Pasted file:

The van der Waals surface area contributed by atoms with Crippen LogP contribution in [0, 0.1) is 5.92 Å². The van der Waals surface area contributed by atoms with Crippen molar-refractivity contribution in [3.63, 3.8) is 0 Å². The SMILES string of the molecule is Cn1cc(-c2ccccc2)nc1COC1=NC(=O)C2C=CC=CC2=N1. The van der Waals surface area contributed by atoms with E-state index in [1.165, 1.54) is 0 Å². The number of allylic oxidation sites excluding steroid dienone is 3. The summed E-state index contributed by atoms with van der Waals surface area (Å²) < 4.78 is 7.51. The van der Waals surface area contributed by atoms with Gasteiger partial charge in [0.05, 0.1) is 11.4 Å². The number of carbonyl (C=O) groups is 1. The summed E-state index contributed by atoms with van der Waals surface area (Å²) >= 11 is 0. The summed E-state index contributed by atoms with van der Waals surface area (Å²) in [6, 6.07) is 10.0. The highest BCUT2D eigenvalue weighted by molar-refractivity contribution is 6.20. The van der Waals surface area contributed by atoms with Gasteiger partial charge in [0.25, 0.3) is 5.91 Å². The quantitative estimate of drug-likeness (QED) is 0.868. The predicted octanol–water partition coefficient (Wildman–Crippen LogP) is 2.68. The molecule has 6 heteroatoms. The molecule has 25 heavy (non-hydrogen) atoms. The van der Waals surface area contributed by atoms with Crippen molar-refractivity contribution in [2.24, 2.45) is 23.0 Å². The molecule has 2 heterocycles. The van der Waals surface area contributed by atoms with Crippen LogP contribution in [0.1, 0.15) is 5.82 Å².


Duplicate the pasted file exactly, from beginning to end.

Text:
The van der Waals surface area contributed by atoms with Crippen LogP contribution in [0, 0.1) is 5.92 Å². The van der Waals surface area contributed by atoms with Crippen molar-refractivity contribution in [3.63, 3.8) is 0 Å². The SMILES string of the molecule is Cn1cc(-c2ccccc2)nc1COC1=NC(=O)C2C=CC=CC2=N1. The van der Waals surface area contributed by atoms with E-state index in [1.165, 1.54) is 0 Å². The number of allylic oxidation sites excluding steroid dienone is 3. The summed E-state index contributed by atoms with van der Waals surface area (Å²) < 4.78 is 7.51. The van der Waals surface area contributed by atoms with Gasteiger partial charge in [0.05, 0.1) is 11.4 Å². The number of carbonyl (C=O) groups is 1. The summed E-state index contributed by atoms with van der Waals surface area (Å²) >= 11 is 0. The summed E-state index contributed by atoms with van der Waals surface area (Å²) in [6, 6.07) is 10.0. The highest BCUT2D eigenvalue weighted by molar-refractivity contribution is 6.20. The van der Waals surface area contributed by atoms with Gasteiger partial charge in [0.25, 0.3) is 5.91 Å². The quantitative estimate of drug-likeness (QED) is 0.868. The predicted octanol–water partition coefficient (Wildman–Crippen LogP) is 2.68. The molecule has 6 heteroatoms. The molecule has 25 heavy (non-hydrogen) atoms. The van der Waals surface area contributed by atoms with Crippen molar-refractivity contribution in [2.24, 2.45) is 23.0 Å². The molecule has 2 heterocycles. The van der Waals surface area contributed by atoms with Crippen LogP contribution in [0.1, 0.15) is 5.82 Å².